‘Stardew Valley’ creator is planning next game, wants to avoid over-hyping

October 9, 2017
Why it matters to you

After the success of Stardew Valley, fans are sure to be on board with just about anything Barone does next.

Stardew Valley creator Eric Barone developed his acclaimed farming adventure with relatively little marketing, instead choosing to give eager fans detailed development updates so they could see his progress over the five years it took him to create it. With his next project, Barone could get just about everyone on board from the get go, but he’s choosing to keep silent for now.

Answering a fan’s question during a Reddit “Ask Me Anything” session, Barone revealed that he has plans for the successor to Stardew Valley, but he doesn’t want to let players know about the specific details until it’s closer to release.

“Creating hype too far in advance is a lot of pressure, and ultimately I don’t think it benefits [anyone] anymore,” he said. “I prefer to work in an isolated bubble.”

That strategy seems to work for Barone, who developed Stardew Valley almost entirely on his own. It was his first major project, for which he composed music, designed (and redesigned) character sprites, and built gameplay mechanics modeled after the original Harvest Moon games.

“When it came to pixel art or other things that I had little experience in, I just dove in and did my best,” Barone continued. “As time went on I started to get better at these things through hundreds of hours of practice.”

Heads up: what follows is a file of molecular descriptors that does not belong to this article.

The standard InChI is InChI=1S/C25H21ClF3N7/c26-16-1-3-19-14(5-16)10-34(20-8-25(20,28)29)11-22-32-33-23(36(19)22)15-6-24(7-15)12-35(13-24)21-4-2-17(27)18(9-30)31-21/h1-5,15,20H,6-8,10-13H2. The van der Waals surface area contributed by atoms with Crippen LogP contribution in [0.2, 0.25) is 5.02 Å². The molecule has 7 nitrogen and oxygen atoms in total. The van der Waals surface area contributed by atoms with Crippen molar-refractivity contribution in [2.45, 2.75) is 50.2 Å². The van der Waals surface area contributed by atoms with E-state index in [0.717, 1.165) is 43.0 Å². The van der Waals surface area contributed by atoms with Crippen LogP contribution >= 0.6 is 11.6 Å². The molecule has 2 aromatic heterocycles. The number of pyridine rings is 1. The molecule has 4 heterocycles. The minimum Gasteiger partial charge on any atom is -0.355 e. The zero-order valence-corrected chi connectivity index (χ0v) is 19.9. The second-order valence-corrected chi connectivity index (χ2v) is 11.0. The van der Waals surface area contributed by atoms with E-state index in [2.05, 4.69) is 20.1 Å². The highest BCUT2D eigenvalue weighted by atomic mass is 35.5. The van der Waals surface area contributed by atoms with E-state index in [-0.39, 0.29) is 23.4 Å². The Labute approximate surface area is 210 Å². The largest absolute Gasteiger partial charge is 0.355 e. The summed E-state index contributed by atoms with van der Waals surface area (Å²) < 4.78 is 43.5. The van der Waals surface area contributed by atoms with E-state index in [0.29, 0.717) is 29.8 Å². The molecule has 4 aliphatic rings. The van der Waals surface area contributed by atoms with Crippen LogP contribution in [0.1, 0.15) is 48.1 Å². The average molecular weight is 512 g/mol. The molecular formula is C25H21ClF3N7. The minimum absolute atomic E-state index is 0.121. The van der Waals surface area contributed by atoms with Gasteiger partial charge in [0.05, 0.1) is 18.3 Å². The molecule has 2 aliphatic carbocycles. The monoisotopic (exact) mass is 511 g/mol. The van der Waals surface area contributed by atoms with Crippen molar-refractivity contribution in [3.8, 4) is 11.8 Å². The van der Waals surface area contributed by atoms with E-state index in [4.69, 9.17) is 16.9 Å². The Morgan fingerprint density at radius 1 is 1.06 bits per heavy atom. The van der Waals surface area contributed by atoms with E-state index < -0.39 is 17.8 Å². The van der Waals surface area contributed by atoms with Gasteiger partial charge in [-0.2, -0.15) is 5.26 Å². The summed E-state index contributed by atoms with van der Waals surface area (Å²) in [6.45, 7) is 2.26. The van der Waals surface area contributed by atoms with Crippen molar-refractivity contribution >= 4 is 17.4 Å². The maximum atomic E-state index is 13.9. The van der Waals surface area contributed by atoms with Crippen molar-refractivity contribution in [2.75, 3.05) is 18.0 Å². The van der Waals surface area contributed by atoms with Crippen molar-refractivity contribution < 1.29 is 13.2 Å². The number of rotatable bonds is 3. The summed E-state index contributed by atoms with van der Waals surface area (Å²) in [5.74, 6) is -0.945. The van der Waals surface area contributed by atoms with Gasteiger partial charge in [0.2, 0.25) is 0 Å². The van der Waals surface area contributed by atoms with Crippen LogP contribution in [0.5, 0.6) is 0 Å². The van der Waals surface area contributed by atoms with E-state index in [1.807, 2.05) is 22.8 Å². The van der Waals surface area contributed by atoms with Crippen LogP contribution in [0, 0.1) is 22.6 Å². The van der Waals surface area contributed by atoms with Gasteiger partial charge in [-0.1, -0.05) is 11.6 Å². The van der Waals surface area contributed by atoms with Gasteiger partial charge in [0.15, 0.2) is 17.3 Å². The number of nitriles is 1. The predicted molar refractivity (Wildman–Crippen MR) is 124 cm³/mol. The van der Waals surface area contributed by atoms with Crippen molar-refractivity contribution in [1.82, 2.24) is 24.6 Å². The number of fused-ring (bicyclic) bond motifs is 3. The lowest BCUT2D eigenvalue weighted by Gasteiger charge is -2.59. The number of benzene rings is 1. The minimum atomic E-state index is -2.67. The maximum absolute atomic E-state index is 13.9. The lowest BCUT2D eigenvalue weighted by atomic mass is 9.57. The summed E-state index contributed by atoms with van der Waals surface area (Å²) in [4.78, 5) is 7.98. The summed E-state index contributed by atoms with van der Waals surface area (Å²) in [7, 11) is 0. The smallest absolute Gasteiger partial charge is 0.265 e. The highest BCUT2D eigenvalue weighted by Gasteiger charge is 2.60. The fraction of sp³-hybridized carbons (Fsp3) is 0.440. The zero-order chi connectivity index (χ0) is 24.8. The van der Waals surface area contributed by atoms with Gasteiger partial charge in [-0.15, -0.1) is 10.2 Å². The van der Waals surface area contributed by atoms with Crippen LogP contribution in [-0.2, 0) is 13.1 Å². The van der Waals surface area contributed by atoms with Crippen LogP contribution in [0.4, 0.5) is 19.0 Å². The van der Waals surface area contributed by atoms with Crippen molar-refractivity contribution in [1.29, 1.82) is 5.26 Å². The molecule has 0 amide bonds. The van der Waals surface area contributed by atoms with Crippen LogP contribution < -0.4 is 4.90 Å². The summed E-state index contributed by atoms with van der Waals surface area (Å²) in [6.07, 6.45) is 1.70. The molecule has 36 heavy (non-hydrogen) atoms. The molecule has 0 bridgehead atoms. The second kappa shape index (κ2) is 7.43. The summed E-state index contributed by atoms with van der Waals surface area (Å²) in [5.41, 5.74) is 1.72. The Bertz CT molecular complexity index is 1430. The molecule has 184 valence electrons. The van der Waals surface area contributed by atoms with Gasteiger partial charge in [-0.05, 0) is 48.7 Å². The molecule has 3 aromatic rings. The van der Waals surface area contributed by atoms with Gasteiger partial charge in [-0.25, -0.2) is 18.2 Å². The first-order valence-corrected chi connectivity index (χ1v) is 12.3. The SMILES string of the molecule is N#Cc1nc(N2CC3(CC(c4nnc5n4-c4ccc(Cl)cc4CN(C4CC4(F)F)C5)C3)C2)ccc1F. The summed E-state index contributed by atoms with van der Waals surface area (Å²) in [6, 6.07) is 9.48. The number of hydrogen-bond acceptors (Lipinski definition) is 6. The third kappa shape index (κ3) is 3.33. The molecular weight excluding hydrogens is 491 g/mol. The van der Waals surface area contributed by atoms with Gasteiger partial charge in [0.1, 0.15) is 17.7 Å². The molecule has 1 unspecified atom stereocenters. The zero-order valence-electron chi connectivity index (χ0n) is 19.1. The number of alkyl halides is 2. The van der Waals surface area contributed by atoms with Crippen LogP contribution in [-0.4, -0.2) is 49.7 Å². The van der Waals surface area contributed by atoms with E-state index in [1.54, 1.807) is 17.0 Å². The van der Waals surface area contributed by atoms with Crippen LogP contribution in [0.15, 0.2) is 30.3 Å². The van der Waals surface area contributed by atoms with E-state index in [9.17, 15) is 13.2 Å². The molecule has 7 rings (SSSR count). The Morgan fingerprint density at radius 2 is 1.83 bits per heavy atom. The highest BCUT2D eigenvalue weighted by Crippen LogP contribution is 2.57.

Barone did give a small amount of information on his potential next project in Jason Schreier’s recent book Blood, Sweat, and Pixels, saying that it might involve collecting bugs and he would plan for launch in two years. He also said that although he has “no plans” for making a sequel to Stardew Valley, he isn’t ruling out the possibility. For now, he’s working on continuous updates for the game, as well as localization and additional ports.

Stardew Valley recently launched on the Nintendo Switch after previously arriving to PC, Mac, Linux, PlayStation 4, and Xbox One. It was a natural fit for the game, as Harvest Moon found its home on older Nintendo consoles, and we’ve already seen another Switch game, Golf Story, draw comparisons to Barone’s project for its art design and world-building.

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